Homeless Women in Montreal: An Interview with Ann-Gaelle Whiteman from the Dahlia Centre

Couverture La rue se durcit_0         Last week, the government of Quebec announced a new policy to which the homeless solidarity network in Quebec responded positively in most parts. Amelie Phillipson from the CKUT’s community news collective, spoke with Ann-Gaelle Whiteman who works at the Dahlia Centre that provides, accommodation, support and guidance to homeless women.  Thanks to Alejandro Hernandez for the transcription.

CKUT: Hi, Ann-Gaelle.  First of all, can you talk about what gets women on the streets of Montreal.  How do they lose housing and end up in this situation?

AGW: At La Rue des Femmes, we don’t see it as ending up in that situation… it’s a lot more complicated than that.  Actually, we see it as a matter of relational health.  Women on the street right now are women that went through a lot of abuse, neglect when they were children… and a child in order to survive from the neglect and trauma from parents or other people around them, disconnect themselves, the brain disconnects the mantle from the physical (that’s the only way they can survive).  So for us, when those situations repeatedly happen, we say that the child is completely disconnected inside. And that’s where homelessness starts actually and after that if it continues in their lives, then it’s just a matter of time before they end up in the streets because inside they are already lost.

CKUT: Can you elaborate a bit on the concept of relational health, what is it?

AGW: The concept of relational health is the capacity of everyone to be in relation with themselves and others.  If you don’t learn to be in relation with your own self, then you cannot relate to others in society.  So it’s really hard for them to learn to behave in a normal way, and they always behave according to their survival instincts.  So the relational health is like having a broken leg, and you ask somebody to walk on that broken leg… the person will limb and be in pain.  Homeless men and women have a broken relational health.  When that relational cord is broken, that is when homeless women’s behavior tends to turn violent, using escape mechanisms such as drug consumption to deal with the pain.

CKUT: What kind of dangers are women confronted to when living on the streets?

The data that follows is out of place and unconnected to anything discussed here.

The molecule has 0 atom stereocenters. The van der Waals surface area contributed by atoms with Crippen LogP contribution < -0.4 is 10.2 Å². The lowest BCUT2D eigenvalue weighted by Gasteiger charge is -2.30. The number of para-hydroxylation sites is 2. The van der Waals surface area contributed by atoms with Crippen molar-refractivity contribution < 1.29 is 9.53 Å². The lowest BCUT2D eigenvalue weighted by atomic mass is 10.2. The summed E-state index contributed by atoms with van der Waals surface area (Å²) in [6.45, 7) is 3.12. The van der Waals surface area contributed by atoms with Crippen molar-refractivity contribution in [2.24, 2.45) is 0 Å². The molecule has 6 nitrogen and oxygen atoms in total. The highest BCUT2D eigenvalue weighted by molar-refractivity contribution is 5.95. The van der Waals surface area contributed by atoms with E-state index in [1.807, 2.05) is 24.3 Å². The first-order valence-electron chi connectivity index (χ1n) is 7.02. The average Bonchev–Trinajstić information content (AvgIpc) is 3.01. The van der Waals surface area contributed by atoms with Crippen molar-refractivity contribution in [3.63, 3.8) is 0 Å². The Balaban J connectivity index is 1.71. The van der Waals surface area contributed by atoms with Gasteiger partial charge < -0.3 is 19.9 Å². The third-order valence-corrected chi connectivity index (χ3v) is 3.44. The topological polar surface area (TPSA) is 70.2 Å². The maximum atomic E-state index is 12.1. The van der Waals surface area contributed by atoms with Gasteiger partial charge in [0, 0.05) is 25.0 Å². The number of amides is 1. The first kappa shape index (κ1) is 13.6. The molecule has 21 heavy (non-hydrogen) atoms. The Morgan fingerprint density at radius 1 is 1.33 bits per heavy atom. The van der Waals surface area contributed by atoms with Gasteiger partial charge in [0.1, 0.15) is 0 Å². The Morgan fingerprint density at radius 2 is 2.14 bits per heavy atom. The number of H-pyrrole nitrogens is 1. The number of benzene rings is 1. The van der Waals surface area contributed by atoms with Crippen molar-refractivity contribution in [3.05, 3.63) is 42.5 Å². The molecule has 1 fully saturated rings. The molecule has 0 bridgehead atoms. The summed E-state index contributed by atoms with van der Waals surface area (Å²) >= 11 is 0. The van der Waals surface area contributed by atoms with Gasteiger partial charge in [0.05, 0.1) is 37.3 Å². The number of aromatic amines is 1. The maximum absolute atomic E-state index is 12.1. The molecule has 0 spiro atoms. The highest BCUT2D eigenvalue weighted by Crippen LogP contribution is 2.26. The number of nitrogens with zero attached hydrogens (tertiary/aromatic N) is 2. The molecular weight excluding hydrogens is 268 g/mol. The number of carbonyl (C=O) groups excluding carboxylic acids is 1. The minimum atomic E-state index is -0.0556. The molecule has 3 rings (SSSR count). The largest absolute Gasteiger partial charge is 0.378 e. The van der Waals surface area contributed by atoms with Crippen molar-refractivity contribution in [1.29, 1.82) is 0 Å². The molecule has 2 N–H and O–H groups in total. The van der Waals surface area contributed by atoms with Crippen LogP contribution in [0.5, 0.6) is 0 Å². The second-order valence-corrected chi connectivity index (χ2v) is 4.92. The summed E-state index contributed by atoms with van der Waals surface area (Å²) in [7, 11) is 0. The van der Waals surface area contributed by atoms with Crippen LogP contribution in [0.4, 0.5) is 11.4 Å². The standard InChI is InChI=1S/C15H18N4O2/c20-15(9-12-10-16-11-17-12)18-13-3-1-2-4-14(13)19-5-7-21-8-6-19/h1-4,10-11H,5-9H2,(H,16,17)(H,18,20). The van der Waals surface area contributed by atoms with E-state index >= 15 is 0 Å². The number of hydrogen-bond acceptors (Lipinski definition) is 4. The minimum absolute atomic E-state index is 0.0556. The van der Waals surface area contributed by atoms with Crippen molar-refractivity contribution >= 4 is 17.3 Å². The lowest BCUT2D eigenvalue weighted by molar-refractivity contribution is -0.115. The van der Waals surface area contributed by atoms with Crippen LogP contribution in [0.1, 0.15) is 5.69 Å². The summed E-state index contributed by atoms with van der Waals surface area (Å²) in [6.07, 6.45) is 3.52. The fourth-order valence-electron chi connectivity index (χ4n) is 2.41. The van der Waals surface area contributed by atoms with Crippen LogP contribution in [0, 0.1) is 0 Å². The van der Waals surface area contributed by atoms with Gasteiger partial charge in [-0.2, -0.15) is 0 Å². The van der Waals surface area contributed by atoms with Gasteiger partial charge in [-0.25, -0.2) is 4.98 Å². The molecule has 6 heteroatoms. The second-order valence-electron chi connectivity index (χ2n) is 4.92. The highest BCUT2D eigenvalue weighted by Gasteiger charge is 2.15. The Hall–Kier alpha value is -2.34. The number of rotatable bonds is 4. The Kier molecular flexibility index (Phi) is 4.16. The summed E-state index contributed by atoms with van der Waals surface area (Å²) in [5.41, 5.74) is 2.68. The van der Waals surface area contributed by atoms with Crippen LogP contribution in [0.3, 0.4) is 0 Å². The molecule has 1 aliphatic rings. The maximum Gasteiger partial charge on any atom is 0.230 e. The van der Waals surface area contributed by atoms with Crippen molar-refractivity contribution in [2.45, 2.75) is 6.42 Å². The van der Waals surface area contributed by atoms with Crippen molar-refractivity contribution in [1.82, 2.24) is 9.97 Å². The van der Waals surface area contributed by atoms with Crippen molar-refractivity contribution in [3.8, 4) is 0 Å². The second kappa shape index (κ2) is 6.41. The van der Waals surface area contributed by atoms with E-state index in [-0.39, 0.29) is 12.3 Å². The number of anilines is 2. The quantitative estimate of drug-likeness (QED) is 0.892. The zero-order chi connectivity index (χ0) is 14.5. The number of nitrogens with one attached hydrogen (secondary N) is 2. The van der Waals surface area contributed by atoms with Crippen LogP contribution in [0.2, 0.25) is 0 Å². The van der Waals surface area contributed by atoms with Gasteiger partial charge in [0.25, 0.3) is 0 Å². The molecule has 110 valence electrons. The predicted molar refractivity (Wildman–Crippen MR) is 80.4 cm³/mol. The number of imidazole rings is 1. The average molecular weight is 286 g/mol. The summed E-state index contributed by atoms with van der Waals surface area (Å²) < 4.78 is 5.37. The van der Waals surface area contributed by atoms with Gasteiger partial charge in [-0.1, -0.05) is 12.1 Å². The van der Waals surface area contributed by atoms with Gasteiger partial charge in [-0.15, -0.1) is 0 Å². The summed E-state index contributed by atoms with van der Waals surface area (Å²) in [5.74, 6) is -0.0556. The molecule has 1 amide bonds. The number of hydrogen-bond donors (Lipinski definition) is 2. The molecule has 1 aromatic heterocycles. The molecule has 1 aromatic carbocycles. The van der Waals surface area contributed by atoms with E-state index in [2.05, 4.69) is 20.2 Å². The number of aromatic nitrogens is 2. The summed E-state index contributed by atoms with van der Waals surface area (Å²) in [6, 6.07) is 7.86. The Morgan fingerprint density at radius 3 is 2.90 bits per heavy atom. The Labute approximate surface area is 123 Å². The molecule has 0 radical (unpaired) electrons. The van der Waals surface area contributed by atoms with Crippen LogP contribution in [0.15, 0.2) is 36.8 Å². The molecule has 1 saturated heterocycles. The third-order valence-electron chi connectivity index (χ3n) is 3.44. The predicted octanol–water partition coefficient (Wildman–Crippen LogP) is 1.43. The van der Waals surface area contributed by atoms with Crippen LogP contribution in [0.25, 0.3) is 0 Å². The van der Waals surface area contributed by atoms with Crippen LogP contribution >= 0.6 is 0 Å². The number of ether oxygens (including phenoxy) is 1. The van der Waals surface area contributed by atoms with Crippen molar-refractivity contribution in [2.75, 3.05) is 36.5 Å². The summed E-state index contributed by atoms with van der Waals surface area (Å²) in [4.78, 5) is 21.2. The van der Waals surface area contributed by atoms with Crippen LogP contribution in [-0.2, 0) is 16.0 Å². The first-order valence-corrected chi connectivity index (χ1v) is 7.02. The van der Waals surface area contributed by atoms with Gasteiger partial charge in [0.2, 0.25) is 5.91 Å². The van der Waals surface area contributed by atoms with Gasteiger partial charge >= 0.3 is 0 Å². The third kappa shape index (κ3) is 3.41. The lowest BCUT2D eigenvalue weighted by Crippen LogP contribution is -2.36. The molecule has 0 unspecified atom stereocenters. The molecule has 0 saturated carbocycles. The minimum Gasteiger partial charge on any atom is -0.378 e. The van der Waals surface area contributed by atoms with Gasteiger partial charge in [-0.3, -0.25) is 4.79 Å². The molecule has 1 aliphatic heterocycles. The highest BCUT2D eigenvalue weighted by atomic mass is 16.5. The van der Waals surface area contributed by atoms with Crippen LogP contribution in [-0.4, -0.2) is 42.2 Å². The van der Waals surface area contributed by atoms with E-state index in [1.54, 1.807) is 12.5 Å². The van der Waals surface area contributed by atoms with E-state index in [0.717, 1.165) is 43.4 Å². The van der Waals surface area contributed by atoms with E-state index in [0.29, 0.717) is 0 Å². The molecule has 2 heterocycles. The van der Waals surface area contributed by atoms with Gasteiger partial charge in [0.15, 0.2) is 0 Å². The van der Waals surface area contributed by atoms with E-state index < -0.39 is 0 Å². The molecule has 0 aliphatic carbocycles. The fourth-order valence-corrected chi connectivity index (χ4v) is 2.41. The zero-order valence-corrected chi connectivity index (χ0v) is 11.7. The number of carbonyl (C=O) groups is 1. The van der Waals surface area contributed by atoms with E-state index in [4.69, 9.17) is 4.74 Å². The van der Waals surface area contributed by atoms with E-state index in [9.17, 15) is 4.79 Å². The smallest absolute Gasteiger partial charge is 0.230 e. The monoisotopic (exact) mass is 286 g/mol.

AGW: Well, it’s extremely dangerous.  They are raped, beaten up, which forces them to hide, sleep in parking lots, metros.  Often times, whenever they cannot get into a shelter, they walk all night, never remaining on the same spot, to avoid being preyed upon.  They choose more frequented streets, again to avoid attracting attackers.  They are often beaten and then robbed of their welfare stipend early in the month.  Even during the day, you can cross homeless women everywhere, some of them easily recognizable from their shaggy clothes or apparent mental illnesses… but many others are less obvious to spot, as they are stroll in malls, nicely dressed… one would never guess that they are homeless.

CKUT: Can you give a number of homeless women in Montreal?

AGW: It’s very very hard… I know with the new policies in homelessness, they will try to come up with a realistic number… a couple of years ago they were talking about 38,000 homeless in Montreal.  And I think more than one in three are women.  But the number is growing, we are more than 38,000 homeless right now, and there are more and more women, older women too, reaching their 80s.

CKUT: You mentioned the recent national policy.  Can you talk a bit about that?

AGW: Well, I would say that when they closed all the psychiatric institutions, the paper that they came up with was beautiful… once reality set in though, we saw everything that was missing and that never took place.  We are happy for those policy initiatives… I am just hoping that we’ll see the results… and in action, in potential and in tools we can use in an everyday situation.  The reality is big, a big number of people are involved… something needs to be done.  I am hoping that it won’t just be nice on paper, and that something will come out of it, and that the money will go no so much into research, but in tools and resources that professionals can use to help them.